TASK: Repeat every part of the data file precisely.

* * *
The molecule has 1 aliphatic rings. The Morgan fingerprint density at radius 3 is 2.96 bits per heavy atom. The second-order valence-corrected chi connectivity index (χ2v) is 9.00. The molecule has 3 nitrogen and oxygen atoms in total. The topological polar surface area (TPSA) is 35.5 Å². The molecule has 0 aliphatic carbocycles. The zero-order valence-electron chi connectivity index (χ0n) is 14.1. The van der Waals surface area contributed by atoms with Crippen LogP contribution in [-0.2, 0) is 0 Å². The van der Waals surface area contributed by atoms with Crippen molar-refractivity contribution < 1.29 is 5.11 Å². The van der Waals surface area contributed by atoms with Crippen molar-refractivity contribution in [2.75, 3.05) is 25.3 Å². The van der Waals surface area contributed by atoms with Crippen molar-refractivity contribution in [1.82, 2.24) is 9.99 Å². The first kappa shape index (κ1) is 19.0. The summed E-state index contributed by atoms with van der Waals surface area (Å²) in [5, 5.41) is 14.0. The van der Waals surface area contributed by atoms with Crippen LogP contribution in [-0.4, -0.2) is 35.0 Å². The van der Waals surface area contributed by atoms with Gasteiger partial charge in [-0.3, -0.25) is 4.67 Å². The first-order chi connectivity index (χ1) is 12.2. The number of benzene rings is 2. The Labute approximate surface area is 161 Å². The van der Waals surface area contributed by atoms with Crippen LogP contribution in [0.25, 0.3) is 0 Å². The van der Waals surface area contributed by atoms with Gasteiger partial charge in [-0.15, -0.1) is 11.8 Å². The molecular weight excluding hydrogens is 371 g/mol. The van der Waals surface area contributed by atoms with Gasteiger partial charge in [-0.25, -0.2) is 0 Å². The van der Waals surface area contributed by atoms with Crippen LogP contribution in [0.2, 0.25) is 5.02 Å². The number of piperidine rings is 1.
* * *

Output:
The molecule has 1 aliphatic rings. The Morgan fingerprint density at radius 3 is 2.96 bits per heavy atom. The second-order valence-corrected chi connectivity index (χ2v) is 9.00. The molecule has 3 nitrogen and oxygen atoms in total. The topological polar surface area (TPSA) is 35.5 Å². The molecule has 0 aliphatic carbocycles. The zero-order valence-electron chi connectivity index (χ0n) is 14.1. The van der Waals surface area contributed by atoms with Crippen LogP contribution in [-0.2, 0) is 0 Å². The van der Waals surface area contributed by atoms with Crippen molar-refractivity contribution < 1.29 is 5.11 Å². The van der Waals surface area contributed by atoms with Crippen molar-refractivity contribution in [2.75, 3.05) is 25.3 Å². The van der Waals surface area contributed by atoms with Crippen molar-refractivity contribution in [1.82, 2.24) is 9.99 Å². The first kappa shape index (κ1) is 19.0. The summed E-state index contributed by atoms with van der Waals surface area (Å²) in [5, 5.41) is 14.0. The van der Waals surface area contributed by atoms with Crippen LogP contribution in [-0.4, -0.2) is 35.0 Å². The van der Waals surface area contributed by atoms with Gasteiger partial charge in [-0.3, -0.25) is 4.67 Å². The first-order chi connectivity index (χ1) is 12.2. The number of benzene rings is 2. The Labute approximate surface area is 161 Å². The van der Waals surface area contributed by atoms with Crippen LogP contribution in [0.25, 0.3) is 0 Å². The van der Waals surface area contributed by atoms with Gasteiger partial charge in [-0.15, -0.1) is 11.8 Å². The molecular weight excluding hydrogens is 371 g/mol. The van der Waals surface area contributed by atoms with Gasteiger partial charge in [-0.25, -0.2) is 0 Å². The van der Waals surface area contributed by atoms with Crippen LogP contribution in [0.2, 0.25) is 5.02 Å². The number of piperidine rings is 1.